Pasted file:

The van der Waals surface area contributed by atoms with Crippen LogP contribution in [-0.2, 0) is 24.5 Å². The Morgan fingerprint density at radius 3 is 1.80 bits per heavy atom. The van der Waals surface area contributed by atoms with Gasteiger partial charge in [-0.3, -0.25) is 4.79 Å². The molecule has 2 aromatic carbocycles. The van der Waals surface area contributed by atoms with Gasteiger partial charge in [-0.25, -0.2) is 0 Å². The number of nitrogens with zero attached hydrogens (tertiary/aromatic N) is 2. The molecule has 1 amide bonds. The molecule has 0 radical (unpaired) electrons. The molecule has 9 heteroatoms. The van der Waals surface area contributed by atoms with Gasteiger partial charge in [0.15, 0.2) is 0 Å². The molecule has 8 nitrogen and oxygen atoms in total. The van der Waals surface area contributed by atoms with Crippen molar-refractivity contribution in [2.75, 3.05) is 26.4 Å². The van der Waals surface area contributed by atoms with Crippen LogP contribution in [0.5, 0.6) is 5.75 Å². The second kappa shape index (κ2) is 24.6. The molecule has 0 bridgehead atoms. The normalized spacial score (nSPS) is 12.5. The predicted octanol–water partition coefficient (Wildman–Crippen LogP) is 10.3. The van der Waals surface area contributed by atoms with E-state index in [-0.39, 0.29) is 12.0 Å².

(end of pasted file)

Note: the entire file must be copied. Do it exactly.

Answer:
The van der Waals surface area contributed by atoms with Crippen LogP contribution in [-0.2, 0) is 24.5 Å². The Morgan fingerprint density at radius 3 is 1.80 bits per heavy atom. The van der Waals surface area contributed by atoms with Gasteiger partial charge in [-0.3, -0.25) is 4.79 Å². The molecule has 2 aromatic carbocycles. The van der Waals surface area contributed by atoms with Gasteiger partial charge in [-0.25, -0.2) is 0 Å². The number of nitrogens with zero attached hydrogens (tertiary/aromatic N) is 2. The molecule has 1 amide bonds. The molecule has 0 radical (unpaired) electrons. The molecule has 9 heteroatoms. The van der Waals surface area contributed by atoms with Gasteiger partial charge in [0.15, 0.2) is 0 Å². The molecule has 8 nitrogen and oxygen atoms in total. The van der Waals surface area contributed by atoms with Crippen molar-refractivity contribution in [2.75, 3.05) is 26.4 Å². The van der Waals surface area contributed by atoms with Crippen LogP contribution in [0.5, 0.6) is 5.75 Å². The second kappa shape index (κ2) is 24.6. The molecule has 0 bridgehead atoms. The normalized spacial score (nSPS) is 12.5. The predicted octanol–water partition coefficient (Wildman–Crippen LogP) is 10.3. The van der Waals surface area contributed by atoms with E-state index in [-0.39, 0.29) is 12.0 Å².